The Bar Council also set out this information about the process
    involved in granting probate:

    While the probate registry is historically part of the England
    and Wales court system, the grant of probate itself is not in
    reality a judicial or court act at all. It is a simple but
    authoritative piece of paper, bearing a stamp, produced by
    a civil servant on a relatively low pay grade in a relatively
    short period of time, the average cost of which is £166.
    There are only one or two registrars left in the probate
    registry, who now cover the entire country. The real
    scrutiny given to grants of probate is by HMRC. While the
    probate is not quite a rubber stamp, it is little more. We
    note that it is only when probate cases become contentious
    that they use up court time, at which point separate court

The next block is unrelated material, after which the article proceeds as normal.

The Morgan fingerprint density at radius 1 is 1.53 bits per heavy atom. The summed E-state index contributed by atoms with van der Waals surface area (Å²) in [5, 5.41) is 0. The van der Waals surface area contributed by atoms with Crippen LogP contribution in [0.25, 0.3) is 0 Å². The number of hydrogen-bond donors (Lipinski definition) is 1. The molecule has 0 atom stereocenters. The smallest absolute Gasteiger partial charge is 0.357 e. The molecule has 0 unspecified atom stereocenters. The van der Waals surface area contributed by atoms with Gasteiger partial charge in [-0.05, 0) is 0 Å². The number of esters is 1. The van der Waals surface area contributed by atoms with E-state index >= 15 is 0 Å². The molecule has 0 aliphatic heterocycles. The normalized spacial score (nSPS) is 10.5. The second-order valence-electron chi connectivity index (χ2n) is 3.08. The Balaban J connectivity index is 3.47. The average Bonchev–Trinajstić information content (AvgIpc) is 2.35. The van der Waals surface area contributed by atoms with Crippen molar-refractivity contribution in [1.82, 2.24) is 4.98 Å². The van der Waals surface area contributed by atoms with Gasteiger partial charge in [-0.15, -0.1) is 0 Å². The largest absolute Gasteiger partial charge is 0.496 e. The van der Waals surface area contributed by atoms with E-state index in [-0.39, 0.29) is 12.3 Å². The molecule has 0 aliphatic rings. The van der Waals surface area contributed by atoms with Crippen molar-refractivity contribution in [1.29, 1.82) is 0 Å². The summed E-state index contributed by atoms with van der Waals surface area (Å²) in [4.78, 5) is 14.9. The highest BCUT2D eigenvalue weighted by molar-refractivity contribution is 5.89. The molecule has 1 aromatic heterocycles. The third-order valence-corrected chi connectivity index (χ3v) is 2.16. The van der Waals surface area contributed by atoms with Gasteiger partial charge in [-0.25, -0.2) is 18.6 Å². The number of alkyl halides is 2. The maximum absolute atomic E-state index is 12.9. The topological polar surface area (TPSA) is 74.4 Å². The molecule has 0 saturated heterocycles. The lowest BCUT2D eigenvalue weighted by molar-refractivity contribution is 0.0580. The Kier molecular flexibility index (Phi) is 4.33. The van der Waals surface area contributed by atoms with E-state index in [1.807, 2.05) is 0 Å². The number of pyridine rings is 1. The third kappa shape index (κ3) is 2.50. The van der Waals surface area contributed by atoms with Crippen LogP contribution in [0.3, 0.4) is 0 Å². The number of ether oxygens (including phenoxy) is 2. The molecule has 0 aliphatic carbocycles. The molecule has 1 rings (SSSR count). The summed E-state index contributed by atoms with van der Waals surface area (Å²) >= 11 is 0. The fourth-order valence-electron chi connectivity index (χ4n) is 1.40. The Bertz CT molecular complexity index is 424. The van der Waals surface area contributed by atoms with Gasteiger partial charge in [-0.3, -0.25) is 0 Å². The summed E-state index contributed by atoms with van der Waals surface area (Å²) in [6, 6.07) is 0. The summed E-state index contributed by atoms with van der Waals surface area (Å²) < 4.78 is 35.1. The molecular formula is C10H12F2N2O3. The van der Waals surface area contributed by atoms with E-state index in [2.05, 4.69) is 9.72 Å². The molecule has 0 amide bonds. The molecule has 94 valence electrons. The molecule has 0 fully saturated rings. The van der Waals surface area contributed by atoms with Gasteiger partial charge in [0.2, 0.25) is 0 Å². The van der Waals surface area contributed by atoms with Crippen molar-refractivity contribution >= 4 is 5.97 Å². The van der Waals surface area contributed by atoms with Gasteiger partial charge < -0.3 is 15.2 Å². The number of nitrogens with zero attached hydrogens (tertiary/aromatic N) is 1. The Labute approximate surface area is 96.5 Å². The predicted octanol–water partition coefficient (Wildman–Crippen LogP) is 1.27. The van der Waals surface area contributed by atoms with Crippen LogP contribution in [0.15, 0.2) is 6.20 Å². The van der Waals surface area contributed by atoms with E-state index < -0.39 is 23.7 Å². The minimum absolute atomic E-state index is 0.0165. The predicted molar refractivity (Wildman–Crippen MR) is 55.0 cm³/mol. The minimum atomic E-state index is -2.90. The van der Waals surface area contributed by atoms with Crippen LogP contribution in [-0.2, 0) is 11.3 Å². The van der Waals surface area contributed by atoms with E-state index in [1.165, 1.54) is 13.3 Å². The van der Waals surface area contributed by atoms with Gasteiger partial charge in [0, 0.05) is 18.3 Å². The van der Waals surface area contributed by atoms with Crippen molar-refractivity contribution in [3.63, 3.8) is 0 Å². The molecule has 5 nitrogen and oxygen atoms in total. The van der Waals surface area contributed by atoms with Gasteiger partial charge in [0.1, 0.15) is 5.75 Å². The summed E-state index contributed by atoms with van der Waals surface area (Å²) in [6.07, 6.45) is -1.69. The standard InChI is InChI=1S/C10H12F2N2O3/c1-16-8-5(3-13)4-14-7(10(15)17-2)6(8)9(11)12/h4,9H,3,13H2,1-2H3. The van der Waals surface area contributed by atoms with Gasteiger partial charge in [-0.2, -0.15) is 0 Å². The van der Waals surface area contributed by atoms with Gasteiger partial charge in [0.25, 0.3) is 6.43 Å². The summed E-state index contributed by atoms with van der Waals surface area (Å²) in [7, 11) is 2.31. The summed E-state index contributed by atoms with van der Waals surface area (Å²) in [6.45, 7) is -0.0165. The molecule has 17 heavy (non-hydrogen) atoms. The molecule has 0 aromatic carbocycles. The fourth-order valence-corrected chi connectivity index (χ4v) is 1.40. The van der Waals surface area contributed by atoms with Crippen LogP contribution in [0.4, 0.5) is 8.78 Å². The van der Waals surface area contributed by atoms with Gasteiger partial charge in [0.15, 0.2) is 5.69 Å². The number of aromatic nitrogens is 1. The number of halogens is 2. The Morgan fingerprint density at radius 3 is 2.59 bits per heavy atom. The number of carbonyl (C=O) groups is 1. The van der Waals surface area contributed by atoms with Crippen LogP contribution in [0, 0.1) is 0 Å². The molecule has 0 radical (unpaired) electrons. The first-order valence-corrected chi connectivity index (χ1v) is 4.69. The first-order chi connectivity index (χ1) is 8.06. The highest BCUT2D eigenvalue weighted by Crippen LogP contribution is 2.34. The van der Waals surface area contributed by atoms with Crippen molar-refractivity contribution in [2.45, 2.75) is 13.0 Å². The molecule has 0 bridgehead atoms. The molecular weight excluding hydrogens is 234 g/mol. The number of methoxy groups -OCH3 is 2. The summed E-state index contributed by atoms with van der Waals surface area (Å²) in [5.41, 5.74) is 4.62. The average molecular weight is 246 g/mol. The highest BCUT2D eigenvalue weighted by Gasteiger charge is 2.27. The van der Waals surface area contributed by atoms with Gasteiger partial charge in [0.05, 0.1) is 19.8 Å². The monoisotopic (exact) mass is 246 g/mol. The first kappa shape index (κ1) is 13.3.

proceedings are issued, generating separate fees.
    Originally posted by Doc N
    Noted. So in future alll those estates that will pay no fee will be subsidised by the higher value estates. Hence much of the increase will not provide extra revenue for the Treasury. So much for it being a tax! In any case how do you think public services get paid for other than by taxation? In the end someone, somewhere, has to pay. As I see it the new fees move the burden to those most able to afford it. Sounds more like a left wing policy than a Tory one!
    • Doc N
    • By Doc N 8th Apr 17, 3:46 PM
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    Doc N
    Per 'Which?':

    Increased government revenue